By Raja Mishra

Boston Globe 19 Dec. 2001

The vast majority of HIV patients in the United States carry a form of the disease able to resist one or more anti-AIDS drugs, according to research released yesterday, suggesting to alarmed doctors that the epidemic might soon take a deadly turn.

The advent of powerful anti-AIDS drugs a decade ago triggered a revolution in HIV care, restoring health to thousands of once-doomed patients. But doctors realized it was borrowed time: The resilient virus would eventually evolve defenses against medicines. Yesterday's study, the first national review of HIV resistance to drugs, found resistance is building more rapidly than expected.

"We could be right back where we were in 1984, when the virus was unstoppable," said Larry Kessler, executive director of the AIDS Action Committee, a Boston nonprofit.

Seventy-eight percent of HIV patients tracked by the study developed resistance to at least one of the 15 anti-AIDS drugs available. Many strains were even more elusive: 42 percent were unaffected by all protease inhibitors, the best-known family of anti-AIDS drugs.

"This is something that we really have been worrying about, dreading," Kessler said, adding that he had assumed, based on smaller previous studies, that one in four HIV cases was resistant rather than three in four, as yesterday's study indicated.

HIV patients typically take combinations of anti-AIDS drugs - "cocktails" - that attack the virus from numerous angles. A single drug is no match for HIV's evolutionary skills, which allow it to quickly mutate.

When signs of resistance appear, doctors switch to other combinations. But yesterday's news left some doctors and patients worried that a new generation of patients might not have such a luxury. It also suggests that older patients, who have cycled through many drugs, are running out of time.

"If I should happen to fail the cocktail I'm taking, I don't know where to go," said Charles Lacombe, 53, of Boston, whose HIV is resistant to most anti-AIDS drugs.

Lacombe, diagnosed with HIV in 1992, marvels that he has lived so long thanks to anti-AIDS drugs. He is one of thousands of such patients who might one day soon be faced with severe illness again.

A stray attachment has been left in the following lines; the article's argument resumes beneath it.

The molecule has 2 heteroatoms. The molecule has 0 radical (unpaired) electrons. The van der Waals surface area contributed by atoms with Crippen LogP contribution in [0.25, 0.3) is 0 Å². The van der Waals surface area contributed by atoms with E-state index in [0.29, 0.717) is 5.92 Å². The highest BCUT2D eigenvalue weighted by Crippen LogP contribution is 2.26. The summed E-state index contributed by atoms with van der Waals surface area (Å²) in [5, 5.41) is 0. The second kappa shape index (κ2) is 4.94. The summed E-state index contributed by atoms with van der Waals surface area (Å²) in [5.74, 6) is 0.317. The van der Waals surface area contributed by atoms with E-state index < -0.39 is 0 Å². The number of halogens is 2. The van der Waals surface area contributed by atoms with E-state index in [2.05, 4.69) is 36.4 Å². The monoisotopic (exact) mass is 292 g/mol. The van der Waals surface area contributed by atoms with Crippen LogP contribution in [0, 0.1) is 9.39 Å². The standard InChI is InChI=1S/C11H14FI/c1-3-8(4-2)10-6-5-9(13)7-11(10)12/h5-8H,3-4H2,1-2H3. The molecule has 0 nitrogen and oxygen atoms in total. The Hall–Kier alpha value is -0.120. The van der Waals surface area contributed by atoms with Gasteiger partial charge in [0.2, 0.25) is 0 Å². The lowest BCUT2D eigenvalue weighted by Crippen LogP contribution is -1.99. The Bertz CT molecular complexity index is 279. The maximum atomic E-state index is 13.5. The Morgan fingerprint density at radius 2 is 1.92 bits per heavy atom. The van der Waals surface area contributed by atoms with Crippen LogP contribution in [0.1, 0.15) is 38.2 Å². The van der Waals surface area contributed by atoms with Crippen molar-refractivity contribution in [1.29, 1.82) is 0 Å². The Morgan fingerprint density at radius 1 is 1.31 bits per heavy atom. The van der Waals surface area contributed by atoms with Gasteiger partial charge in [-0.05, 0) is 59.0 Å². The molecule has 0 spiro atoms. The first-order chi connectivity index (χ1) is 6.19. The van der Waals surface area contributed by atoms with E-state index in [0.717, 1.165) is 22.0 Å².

In 1995, he began taking three drugs, including the protease inhibitor crixivan and the much-used drug AZT. But the side effects - pancreas damage, kidney stones, bulging fatty deposits - were so severe that his doctor put him on new drugs.

"My doctor said, 'I don't want to lose you to side effects,"' Lacombe said.

Almost immediately after the first drug combination was cut off, however, the virus within him became resistant to all protease inhibitors, AZT, and a third class of drugs. His current regimen might be the last effective combination, he said.

The threat of drug resistance has been a staple of anti-AIDS education for years, but Lacombe said many of the gay men - a high-risk group - that he socializes with continue to believe anti-AIDS drugs offer lifetime protection.

"People are back to the same old practices that started this epidemic anyway," he said, referring to unprotected sexual intercourse.

Dr. Ronald Valdiserri, deputy chief of sexually transmitted diseases for the federal Centers for Disease Control and Prevention, had similar concerns, saying the new study "underscores the importance of prevention" of infections in the first place.

The study followed 209,000 HIV-infected US adults and was presented yesterday at an American Society of Microbiology conference in Chicago devoted to drug resistance issues. It also found that:

Those receiving the best HIV care, with comprehensive access to drugs, had the highest levels of resistance.

The oldest family of anti-HIV drugs, reverse transcriptase inhibitors, has become the least effective, with 70 percent of patients resistant.

Drug resistance was less prevalent among the patients of experienced AIDS doctors with high caseloads.

That last finding suggested hope to some researchers.

"The bad news here is that HIV is a highly adaptable virus that can outsmart the drugs we now have available," said Dr. Douglas Richman, the new study's author and a professor at the University of California at San Diego. "The good news is that there are approaches physicians and patients can employ to limit the impact of resistance and maintain viral suppression."